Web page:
Right now I currently have a team still open with orders that are pretty simple to do, get approved quickly, and are kind of “do at night while Dateline is on” kind of articles. Template, same thing over and over with different information, etc.
Like I said above, I like the client and the team. Not usually a great reason to stick around for less than excellent pay, but it’s something I do in my free time – so it’s essentially free money.
But after that, I’ll be shutting down my account.
I’m starting to understand in my writing journey why people say that using places like Textbroker as a “starting point” is a waste of time and pointless – because one day you realize what I just realized – that they don’t really care about you and you could have been doing far better elsewhere.
Between the recent Yahoo! Voices shutdown and this arbitrary blow from Textbroker – on articles that made the client happy – I’m really thinking that my writing career will once again be changing into something different.
I consider this a good thing. This blog is not really meant to be me telling you what to do. I know a lot of people have told me they’ve received good advice here, and I’m happy for that. But this blog is more about my freelance journey, what I’ve learned, and passing it onto you so you can either enjoy it or try it out. Not all of my followers are writers. Some are people who want to find out what I do. Others just think it’s amusing. Whatever the reason, my only goal is to document my journey through the freelance world.
I think it’s interesting to look back and see how it has changed so far, and look forward to see what it will become.
Recently I’ve started writing fiction. Like….a lot of fiction. And I’ve never been a big fiction writer before, so this is new for me. I’ve always had a lot of ideas for fiction stories and books, but never followed through on them in lieu of non-fiction work.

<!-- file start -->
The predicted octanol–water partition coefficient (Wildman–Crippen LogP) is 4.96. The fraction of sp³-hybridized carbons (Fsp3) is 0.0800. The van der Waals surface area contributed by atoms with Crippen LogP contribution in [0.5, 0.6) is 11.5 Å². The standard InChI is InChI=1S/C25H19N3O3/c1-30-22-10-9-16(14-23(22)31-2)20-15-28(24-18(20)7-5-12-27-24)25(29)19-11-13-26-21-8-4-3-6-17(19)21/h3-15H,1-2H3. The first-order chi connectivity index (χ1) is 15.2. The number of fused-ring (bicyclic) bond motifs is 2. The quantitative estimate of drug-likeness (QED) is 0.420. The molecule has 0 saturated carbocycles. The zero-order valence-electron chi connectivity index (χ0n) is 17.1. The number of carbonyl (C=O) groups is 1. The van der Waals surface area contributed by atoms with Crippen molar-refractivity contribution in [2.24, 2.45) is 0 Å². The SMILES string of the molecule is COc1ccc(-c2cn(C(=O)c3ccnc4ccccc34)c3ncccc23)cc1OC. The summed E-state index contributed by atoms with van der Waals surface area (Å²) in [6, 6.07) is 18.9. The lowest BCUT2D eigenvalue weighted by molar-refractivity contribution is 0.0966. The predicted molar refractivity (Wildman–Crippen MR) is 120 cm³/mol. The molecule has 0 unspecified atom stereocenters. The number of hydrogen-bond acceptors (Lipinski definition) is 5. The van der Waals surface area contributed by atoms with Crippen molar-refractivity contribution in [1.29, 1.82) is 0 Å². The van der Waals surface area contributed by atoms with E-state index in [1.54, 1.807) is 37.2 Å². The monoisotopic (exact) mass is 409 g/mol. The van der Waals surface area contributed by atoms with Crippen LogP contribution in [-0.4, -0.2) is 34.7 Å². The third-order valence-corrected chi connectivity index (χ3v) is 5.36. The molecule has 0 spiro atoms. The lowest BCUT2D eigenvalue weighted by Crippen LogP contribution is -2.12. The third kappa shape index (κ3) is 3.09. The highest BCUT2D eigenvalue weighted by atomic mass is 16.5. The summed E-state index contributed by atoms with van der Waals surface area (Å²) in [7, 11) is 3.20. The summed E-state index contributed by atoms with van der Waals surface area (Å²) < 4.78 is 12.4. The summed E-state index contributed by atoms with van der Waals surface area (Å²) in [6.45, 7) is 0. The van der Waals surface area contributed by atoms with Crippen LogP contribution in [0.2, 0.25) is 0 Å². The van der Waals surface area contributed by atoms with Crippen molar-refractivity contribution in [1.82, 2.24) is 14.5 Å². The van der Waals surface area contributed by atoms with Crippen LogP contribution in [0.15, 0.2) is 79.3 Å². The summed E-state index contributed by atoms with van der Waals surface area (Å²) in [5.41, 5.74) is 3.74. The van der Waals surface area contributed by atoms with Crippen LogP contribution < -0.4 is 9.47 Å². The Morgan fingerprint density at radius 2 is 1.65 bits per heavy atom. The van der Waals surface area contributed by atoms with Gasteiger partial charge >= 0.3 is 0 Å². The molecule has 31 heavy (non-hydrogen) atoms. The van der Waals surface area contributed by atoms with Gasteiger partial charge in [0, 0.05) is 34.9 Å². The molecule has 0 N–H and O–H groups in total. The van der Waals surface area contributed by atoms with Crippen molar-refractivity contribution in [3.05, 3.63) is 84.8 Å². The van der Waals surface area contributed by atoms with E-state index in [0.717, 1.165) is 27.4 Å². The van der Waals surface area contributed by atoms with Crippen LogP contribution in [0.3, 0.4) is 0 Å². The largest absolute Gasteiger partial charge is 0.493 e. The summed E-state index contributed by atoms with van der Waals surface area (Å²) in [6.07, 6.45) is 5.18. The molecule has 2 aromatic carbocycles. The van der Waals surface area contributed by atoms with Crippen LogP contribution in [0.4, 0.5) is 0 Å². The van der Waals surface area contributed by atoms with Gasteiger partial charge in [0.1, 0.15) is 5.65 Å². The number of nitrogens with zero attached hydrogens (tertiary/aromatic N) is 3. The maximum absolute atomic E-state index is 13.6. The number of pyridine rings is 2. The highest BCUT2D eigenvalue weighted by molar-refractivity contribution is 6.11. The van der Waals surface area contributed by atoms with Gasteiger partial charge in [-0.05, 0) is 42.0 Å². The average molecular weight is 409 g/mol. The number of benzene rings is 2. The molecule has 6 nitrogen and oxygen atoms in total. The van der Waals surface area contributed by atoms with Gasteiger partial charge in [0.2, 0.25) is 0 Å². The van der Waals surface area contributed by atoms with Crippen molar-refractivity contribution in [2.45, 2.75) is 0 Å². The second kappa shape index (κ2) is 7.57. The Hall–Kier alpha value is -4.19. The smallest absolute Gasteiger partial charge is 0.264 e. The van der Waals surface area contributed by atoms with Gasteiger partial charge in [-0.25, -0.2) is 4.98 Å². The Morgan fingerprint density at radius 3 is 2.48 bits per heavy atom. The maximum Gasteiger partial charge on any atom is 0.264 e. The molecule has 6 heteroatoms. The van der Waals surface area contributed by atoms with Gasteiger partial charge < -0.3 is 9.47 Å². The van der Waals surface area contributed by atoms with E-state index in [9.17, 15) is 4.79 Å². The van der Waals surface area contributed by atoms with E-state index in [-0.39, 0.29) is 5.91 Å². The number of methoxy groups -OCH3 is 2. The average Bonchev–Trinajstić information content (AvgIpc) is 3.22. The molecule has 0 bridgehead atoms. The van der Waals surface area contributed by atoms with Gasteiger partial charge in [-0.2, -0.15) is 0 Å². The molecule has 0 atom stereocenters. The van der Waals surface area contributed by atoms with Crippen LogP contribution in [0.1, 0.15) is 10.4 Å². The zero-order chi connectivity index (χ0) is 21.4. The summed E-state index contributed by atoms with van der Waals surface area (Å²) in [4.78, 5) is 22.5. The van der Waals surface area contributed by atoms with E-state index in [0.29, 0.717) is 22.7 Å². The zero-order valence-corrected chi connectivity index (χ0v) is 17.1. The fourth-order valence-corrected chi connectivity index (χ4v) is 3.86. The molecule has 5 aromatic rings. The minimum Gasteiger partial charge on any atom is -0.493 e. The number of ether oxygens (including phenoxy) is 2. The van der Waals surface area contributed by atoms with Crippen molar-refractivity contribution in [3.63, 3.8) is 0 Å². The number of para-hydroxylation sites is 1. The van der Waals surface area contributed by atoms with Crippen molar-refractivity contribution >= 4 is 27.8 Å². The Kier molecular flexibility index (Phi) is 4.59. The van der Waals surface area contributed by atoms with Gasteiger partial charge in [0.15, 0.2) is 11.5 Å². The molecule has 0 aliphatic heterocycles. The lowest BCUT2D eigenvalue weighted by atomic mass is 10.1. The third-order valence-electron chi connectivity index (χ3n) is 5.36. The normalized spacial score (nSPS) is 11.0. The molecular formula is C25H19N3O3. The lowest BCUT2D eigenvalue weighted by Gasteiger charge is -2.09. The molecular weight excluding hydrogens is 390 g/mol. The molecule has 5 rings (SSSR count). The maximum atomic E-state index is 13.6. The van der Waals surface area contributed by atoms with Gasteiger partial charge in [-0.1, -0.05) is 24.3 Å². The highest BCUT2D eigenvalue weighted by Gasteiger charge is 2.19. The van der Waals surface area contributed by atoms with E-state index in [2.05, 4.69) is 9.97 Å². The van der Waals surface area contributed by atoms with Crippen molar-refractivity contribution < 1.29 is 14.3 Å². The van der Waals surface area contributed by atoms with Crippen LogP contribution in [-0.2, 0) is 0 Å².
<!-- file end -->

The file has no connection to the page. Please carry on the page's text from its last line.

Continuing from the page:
I realized recently that you can submit fiction to magazines and contests and be paid for it just like you can submit journalistic articles.
I love writing non-fiction. I hate writing journalistic-type articles. I don’t have anything against them as a reader, they’re just not my cup of tea as a writer.
Realizing that there are outlets for pretty much anything I want to write about and create has been really liberating for me.
It means taking chances. It means crossing my fingers and praying a little harder sometimes. It means cutting back on spending until I get a monthly check instead of a weekly check. It takes different financial planning strategies. And it takes a lot of courage, because I like things that are guaranteed. I don’t like putting things out there without the knowledge that I’ll receive a return.
But then it hit me….if I live my life that way, I’ll have one guarantee…that nothing will ever get published (because I’ll never submit it or write it), that my career will never grow (because I’ll be doing the same thing I’m doing now over and over), and that I’ll wind up technically freelancing but feeling like I have a corporate job that happens to be at my house.
That’s not what I got into this for.
So….this is jump-in-with-both-feet-in-the-deep-end time.
I think sometimes when doors shut in our life it’s for a reason. For me, I feel like God’s trying to show me where to go by putting blockers up where I don’t belong. Whatever you think the reason is in your life is up to you. But I do think that everything happens for a reason, so instead of getting mad or firing back – even if I’m a little disappointed at the lack of logic and consideration behind it – I’m going to take it as a good sign that better things are ahead and I simply am not meant to spend time on this anymore.
That’s my two cents. 🙂 I hope you’re all having a great week writing, and I have more coming up for you later on in the week!
‘Til next time…happy writing!